Or the feeling that you’re falling, but you never hit the ground.
It just keeps on rushing at you day by day by day by day.
You don’t know, you don’t know what it’s like to live that way.
Like a refugee, a fugitive, forever on the run.
If it gets me it will kill me, but I don’t know what I’ve done.

Suddenly, it became all that more real… the uncle who took you to the park when you were young now rocks to himself in his own little world, gibbering nonsensical phrases at phantoms only he can see, or that classmate from high school who now has to take medication for severe bouts of manic-depressive episodes… They’re no longer things you just see in the movies, it could happen to you… or people you know. And its that sinking realization of just how fragile our brains are that makes one question all the preconceived notions on consciousness and the sense of “self“. Are we just the sum total of the electrical impulses jumping from neuron to neuron? a glorified biological computer that can break down just as easily? and if something goes wrong with the circuitry, do we also say goodbye to our sense of self? And just how much of our personality is actually self-determined and how much is merely chemistry?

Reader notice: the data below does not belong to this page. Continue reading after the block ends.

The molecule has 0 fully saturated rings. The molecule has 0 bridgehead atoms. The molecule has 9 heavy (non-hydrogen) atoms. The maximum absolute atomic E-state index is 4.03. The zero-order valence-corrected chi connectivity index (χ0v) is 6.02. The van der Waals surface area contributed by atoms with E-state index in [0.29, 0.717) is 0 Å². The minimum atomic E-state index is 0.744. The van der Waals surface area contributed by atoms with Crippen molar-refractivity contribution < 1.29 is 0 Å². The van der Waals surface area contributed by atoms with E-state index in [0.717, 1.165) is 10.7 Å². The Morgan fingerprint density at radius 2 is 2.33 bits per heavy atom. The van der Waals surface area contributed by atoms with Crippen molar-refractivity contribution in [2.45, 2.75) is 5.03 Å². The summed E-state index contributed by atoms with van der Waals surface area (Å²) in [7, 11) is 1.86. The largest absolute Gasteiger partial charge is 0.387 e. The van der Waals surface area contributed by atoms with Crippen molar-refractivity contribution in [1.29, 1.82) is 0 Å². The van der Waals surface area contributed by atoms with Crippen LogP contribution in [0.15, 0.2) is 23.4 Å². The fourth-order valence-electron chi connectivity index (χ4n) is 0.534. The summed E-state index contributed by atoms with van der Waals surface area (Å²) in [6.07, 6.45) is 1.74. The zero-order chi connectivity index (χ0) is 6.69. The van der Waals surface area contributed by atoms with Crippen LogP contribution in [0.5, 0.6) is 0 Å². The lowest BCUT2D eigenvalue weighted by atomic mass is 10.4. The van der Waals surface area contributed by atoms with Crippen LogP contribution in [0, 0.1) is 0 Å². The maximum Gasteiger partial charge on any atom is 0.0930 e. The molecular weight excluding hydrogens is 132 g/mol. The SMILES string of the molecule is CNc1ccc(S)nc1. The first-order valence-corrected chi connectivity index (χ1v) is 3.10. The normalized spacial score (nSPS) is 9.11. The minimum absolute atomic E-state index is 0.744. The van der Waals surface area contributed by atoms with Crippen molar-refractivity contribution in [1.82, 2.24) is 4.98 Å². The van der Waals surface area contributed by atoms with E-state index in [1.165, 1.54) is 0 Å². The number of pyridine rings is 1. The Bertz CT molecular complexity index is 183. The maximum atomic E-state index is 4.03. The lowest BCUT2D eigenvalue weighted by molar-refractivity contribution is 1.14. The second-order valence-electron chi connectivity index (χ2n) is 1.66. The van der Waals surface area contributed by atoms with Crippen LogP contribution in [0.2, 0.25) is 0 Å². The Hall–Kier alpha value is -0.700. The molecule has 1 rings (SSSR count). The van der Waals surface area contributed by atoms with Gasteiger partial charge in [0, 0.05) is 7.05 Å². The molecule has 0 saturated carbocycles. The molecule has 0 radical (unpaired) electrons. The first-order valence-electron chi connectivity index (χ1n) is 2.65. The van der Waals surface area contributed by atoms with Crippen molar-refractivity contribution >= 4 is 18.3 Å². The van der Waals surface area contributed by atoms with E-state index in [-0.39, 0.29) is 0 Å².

They tried a million meds and
They strapped me to their beds and
They shrugged and told me ‘that’s the way it goes.’
But finally you hit it!
I asked you just what did it.
You shrugged and said that no one really knows.

It becomes harder to consider the notion of a “soul” or a consciousness independent of our physical brains we realize that so much of our memories and personality is dependent on brain chemistry. The more we understand how the brain works – what drug influences which chemical reaction in the brain which in turn regulates a specific behavioral pattern, the less “mystical” it all becomes. In fact, its a sobering thought – realizing how easy it is to influence a person’s behavior either by nature or by design. Can you blame a person for being  immoral when his brain is telling him to act that way?